Canon DSLR Chamber

Here are a few pics of the 20D chamber and related mechanisms to help people to understand the DSLR mechanism a bit before they buy one.

An SLR camera enables us to look from the viewfinder right through the actual lens. This is done with a mirror that reflects the image directly upwards and then the image passes through a prism which directs the image back horizontally through the viewfinder. Above you can see a Canon 20D DSLR with the lens removed and the chamber therefore open so you can see the mirror.

When you take the photograph the mirror flips up very quickly (and down also later) in order that the sensor can capture the photo. In a basic sense the exposure is controlled by the shutter curtains which you can see in the above photo. These can open and close in a fraction of a second or several seconds as you wish.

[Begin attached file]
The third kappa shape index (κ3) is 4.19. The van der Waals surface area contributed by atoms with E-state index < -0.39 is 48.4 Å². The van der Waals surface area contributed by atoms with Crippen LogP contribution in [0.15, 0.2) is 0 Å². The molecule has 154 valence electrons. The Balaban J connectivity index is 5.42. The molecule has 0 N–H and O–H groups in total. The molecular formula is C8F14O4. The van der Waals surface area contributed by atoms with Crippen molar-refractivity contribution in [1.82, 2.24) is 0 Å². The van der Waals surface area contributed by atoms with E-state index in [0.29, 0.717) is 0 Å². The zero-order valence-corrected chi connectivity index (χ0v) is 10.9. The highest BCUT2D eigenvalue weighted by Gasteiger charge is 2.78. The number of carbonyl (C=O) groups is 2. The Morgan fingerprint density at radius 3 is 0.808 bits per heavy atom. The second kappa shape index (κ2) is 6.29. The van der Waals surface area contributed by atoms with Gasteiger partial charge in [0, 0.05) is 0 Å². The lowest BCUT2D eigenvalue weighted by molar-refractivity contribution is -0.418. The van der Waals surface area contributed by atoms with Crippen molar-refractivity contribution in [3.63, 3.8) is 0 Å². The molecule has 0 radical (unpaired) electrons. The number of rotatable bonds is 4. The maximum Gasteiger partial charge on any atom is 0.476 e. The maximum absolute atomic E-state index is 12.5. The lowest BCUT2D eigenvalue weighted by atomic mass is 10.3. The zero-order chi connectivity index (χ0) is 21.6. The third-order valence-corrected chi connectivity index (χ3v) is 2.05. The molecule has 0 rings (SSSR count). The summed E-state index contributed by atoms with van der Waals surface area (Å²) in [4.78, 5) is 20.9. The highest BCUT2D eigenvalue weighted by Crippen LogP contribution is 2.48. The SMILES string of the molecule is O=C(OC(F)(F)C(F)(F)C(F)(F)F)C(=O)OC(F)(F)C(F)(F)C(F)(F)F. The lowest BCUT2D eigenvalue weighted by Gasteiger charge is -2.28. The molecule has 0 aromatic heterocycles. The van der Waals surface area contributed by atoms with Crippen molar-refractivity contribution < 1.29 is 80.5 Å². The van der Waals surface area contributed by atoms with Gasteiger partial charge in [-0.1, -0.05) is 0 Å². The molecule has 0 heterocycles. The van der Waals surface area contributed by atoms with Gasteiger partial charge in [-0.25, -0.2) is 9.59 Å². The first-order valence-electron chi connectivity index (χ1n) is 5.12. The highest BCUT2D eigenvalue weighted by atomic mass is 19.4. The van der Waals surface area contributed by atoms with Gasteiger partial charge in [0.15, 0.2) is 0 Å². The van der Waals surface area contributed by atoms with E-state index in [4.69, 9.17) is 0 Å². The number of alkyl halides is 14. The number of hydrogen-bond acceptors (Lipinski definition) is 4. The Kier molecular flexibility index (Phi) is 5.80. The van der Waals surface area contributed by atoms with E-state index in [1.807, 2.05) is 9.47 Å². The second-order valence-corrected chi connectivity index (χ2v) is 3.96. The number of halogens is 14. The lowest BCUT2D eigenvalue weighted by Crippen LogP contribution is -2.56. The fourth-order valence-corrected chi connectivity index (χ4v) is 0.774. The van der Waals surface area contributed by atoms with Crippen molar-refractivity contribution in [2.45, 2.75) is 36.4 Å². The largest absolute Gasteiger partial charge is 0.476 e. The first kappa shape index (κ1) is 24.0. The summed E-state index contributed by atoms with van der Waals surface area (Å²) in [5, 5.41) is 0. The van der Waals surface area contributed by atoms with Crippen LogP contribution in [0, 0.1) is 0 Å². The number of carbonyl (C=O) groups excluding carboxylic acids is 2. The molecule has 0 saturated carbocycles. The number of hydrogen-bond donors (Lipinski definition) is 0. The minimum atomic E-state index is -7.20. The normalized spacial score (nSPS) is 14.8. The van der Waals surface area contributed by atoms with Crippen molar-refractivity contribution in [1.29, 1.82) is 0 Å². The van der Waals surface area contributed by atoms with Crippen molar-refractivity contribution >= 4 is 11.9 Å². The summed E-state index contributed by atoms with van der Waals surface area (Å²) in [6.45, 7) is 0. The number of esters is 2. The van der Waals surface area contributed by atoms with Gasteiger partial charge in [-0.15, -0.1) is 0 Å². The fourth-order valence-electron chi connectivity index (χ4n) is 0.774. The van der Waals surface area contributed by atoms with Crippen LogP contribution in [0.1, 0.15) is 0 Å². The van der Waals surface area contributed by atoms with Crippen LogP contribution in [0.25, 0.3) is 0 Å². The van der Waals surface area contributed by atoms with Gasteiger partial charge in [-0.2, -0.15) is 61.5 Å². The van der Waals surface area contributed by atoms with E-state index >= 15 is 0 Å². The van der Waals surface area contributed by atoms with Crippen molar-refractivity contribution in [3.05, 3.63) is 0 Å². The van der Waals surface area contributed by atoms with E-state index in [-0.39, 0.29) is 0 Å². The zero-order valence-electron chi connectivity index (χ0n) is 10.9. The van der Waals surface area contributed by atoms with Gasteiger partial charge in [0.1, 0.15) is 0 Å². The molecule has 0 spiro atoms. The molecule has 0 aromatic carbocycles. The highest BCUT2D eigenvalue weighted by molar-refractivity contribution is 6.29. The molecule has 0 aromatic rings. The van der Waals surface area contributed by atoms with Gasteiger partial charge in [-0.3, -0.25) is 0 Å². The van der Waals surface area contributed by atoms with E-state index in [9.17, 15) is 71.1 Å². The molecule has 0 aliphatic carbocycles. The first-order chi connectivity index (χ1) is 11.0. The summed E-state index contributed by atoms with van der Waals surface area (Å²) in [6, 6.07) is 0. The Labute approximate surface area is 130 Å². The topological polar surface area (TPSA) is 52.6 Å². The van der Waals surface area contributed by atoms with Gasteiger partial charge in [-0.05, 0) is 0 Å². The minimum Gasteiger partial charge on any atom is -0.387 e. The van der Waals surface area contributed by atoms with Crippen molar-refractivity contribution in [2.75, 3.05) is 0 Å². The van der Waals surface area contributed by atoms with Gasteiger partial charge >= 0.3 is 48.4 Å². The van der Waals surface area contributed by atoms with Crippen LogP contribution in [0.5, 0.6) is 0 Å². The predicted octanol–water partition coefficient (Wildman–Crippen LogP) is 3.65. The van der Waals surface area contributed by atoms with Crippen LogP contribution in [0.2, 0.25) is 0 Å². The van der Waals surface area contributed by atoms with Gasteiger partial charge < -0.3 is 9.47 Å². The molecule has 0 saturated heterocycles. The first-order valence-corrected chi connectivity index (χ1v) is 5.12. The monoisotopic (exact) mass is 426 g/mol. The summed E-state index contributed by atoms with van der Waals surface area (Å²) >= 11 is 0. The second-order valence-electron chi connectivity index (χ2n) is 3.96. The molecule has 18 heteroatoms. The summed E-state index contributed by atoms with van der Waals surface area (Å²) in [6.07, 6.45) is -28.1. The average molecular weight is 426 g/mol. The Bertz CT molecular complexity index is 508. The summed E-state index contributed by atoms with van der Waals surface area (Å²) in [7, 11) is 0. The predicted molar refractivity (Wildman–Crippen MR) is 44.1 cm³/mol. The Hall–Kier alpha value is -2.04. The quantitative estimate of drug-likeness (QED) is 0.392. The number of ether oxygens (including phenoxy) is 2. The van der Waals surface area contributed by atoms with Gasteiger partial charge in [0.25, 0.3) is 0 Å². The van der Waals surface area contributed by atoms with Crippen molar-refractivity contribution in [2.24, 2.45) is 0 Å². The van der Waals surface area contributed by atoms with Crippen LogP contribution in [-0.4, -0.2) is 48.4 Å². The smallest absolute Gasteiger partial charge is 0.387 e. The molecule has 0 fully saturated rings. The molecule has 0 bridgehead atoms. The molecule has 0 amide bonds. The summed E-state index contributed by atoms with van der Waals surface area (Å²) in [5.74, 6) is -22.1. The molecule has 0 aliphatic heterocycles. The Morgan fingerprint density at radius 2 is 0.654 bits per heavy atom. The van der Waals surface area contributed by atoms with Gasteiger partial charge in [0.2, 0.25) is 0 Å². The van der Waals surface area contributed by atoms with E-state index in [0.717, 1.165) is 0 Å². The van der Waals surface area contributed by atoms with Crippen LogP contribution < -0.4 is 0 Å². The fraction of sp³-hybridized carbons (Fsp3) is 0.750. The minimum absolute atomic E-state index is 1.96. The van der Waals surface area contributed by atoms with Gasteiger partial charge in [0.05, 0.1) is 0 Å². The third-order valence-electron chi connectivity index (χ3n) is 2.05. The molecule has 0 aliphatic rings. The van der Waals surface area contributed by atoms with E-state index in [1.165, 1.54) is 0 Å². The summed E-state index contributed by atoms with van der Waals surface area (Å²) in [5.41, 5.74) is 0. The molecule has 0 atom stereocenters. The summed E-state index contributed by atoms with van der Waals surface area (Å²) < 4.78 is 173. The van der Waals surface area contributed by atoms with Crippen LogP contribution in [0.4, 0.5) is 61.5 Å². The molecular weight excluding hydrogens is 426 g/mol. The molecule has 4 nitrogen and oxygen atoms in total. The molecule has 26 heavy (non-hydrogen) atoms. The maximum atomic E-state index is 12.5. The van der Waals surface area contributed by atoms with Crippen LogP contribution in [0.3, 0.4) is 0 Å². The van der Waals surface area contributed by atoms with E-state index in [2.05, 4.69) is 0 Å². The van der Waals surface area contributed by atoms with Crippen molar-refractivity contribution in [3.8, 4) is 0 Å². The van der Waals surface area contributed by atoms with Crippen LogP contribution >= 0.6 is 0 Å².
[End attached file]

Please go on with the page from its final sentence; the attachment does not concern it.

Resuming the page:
In the above photo you see the shutter curtains opened and sensor exposed. Once the exposure is made the shutter curtains will close quickly and the mirror will come down also. So during the exposure you do not see anything in the viewfinder as the mirror is not available to direct the image to the viewfinder. But this can all happen very quickly if your shutter speed is only a fraction of a second.

Of course this is quite an old system, the SLR film cameras had exactly the same type of system and the film would be where the DSLR sensor is. Normally we would not leave a DSLR with the lens or body cap off for more than a short time because unwanted dust will enter the chamber. Especially also with the sensor exposed because that is exactly where we do not want the dust.

Photos from my old site dslrlab which became defunct

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